FICA credit score is a 3-digit numerical index which represents an estimate of an individual’s financial credit worthiness.
Creditors or lenders, such as banks and credit card companies, primarily use FICA credit scores to determine credit limits and interest rates every time when you apply for new credit card, mortgage, auto loan, personal credit line or any other credit issues by the bank.
You Can’t Get a Loan Today Without a Credit Score
FICA credit score ranges between 300 to 850. The higher is your FICA score is, the lower the risk is to the lenders and the easier you’ll obtain a loan, so to speak. A low score, such as 500, could result in much higher interest rates or having your application rejected outright. Conversely, those with a credit score of 760 – 850 would get the most favorable interest rates.
(See credit score scale).
If your credit score is on the low side, loans can be tough to obtain and can cost you thousands of dollars more than they would if you had a decent score. According to Providian Financial executive J. Christopher Lewis, consumers could save $16 billion just on credit card finance charges if they raised their average score by 30 points.
In general, your FICA credit score represents the likelihood that you’ll pay your debts or default on your loan. A low FICA credit score means banks and other financial institutions may deny credit, charge higher interest rates, demand more collateral, or require extensive income and asset verification.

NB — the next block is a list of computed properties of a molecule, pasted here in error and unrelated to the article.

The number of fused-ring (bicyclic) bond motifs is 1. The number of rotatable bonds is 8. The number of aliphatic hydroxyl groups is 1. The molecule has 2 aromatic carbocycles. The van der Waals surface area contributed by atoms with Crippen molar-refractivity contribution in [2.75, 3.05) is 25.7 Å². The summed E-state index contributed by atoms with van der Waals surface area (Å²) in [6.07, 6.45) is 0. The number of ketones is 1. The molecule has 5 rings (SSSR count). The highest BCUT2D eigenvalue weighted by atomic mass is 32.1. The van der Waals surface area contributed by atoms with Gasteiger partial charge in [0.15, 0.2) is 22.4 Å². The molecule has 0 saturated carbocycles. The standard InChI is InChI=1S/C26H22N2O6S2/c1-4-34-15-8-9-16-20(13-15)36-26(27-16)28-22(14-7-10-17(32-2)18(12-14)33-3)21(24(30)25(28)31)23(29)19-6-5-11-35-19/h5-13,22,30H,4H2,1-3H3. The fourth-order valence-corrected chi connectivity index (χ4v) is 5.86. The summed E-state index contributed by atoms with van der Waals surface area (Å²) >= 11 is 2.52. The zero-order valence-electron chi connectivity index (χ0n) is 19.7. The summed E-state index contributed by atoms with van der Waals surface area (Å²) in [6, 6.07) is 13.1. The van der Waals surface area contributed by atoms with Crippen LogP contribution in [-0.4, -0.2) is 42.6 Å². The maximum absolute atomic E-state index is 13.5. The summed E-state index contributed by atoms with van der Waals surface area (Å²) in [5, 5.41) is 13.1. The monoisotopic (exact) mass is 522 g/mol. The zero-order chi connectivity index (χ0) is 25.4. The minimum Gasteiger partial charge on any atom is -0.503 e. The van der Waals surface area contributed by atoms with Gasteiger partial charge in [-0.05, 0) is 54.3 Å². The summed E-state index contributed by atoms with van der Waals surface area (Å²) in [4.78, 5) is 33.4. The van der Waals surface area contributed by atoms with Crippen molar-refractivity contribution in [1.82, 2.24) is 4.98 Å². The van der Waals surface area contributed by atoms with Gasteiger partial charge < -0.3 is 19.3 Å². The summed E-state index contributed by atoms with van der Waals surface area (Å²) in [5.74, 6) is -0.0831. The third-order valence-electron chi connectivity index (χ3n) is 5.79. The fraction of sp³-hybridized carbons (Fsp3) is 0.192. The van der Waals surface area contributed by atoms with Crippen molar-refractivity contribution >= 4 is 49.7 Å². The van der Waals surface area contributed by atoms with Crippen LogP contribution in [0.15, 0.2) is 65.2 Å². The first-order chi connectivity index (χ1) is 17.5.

As such, every credit and lending decisions are based on an individual’s FICA credit score.
What’s In Your FICA Credit Score?
Your FICA credit score is one of the most important factors to evaluate how much risk you are as a borrower.
A credit score can be broken down into 5 components, some carry more weight than the others.
- Payment History – 35%
- Total Amounts Owed – 30%
- Length of Credit History – 15%
- New Credit – 10%
- Type of Credit in Use – 10%
Since the bulk of your credit score comes from your payment history and the amount you owe, it’s important to keep a healthy balance and ensure that you always make your payment on time.
Ways to Improve Your FICA Credit Score
Understanding your credit score and taking the right steps to get your FICA score in the higher ranges are vital to your overall financial health.
Here’s a list of ways to improve your credit score
- Always pay your bills on time
- Keep your balance low in relation to your available credit – 35% or lower is ideal.
- Make more than the minimum payment
- Pay off credit card debt rather than moving it around to other cards
- Don’t open a lot of new accounts over a short period of time, especially if you have a short credit history
Keep in mind that your FICA credit score can change from time to time, therefore it’s recommended that you check your scores and credit reports regularly – at least once a year, and take proactive steps to improve your credit scores – whenever possible.
Update: Although by law, you’re entitled to receive a free copy of your credit report annually from any of the 3 credit bureaus – Equifax, Experian, and TransUnion, this free report will not reveal your actual credit score.
To view the actual score that the lenders are seeing, get your score (plus 3 in 1 credit report) from Free Score Finder and know know where your credit score stand.